Russ Smoler’s Softball Story
For Russ Smoler, son of Bill and Cecilia Smoler, softball was a family affair. He grew up throwing a ball against a wall while his mother played fastpitch at the ballpark. As soon as he was old enough, he started playing Little League, and then graduated to fastpitch as a teenager in 1976.
In the 1980s, fastpitch was one of the most popular sports in the Yukon and Smoler was on many of the successful teams. Games were twice a week and practices were usually on the weekend or in the early morning hours at 7 or 7:30am.
“Most of us had a love for the game or you wouldn’t do it,” says Smoler. “We knew that when we were competing we were playing Canada’s best, and we wanted to keep our level of play high.” Over the years, Smoler was a member of five of Yukon’s all star teams, The Pepsi Challengers, who went on to compete in the National Championships. “We typically didn’t win, but we felt like we were competitive,” he says. “In most games were competitive defensively and tried to keep the scores down.”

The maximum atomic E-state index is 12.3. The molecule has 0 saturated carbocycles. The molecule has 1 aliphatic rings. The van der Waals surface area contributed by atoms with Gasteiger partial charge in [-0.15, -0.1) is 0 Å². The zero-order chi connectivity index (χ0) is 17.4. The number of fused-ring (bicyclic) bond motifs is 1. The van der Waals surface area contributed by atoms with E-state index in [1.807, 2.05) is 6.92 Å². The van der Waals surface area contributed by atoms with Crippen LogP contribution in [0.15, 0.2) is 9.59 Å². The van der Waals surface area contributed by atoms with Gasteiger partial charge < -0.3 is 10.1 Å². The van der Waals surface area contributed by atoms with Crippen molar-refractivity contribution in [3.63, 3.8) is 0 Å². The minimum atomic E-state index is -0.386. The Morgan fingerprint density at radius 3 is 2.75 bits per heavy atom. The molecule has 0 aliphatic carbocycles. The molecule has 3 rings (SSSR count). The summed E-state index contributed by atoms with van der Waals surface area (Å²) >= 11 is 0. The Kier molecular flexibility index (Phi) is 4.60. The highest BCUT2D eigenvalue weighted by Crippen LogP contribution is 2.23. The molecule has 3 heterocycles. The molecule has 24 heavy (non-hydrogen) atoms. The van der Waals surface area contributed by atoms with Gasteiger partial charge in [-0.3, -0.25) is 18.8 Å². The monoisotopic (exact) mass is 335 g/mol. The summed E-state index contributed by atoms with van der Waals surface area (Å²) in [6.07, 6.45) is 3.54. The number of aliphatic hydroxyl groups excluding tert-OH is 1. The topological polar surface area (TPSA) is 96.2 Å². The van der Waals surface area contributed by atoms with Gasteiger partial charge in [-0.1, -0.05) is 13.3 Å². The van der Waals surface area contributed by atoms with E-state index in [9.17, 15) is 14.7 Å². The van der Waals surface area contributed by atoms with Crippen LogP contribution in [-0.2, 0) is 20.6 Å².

In the late 1980s he became the president of Softball Yukon. By that time slowpitch was gaining popularity, and many men played both fastpitch and slowpitch. Over the years, Smoler also went on to be involved in the sport as a coach. “It was a great community project over the years,” he says.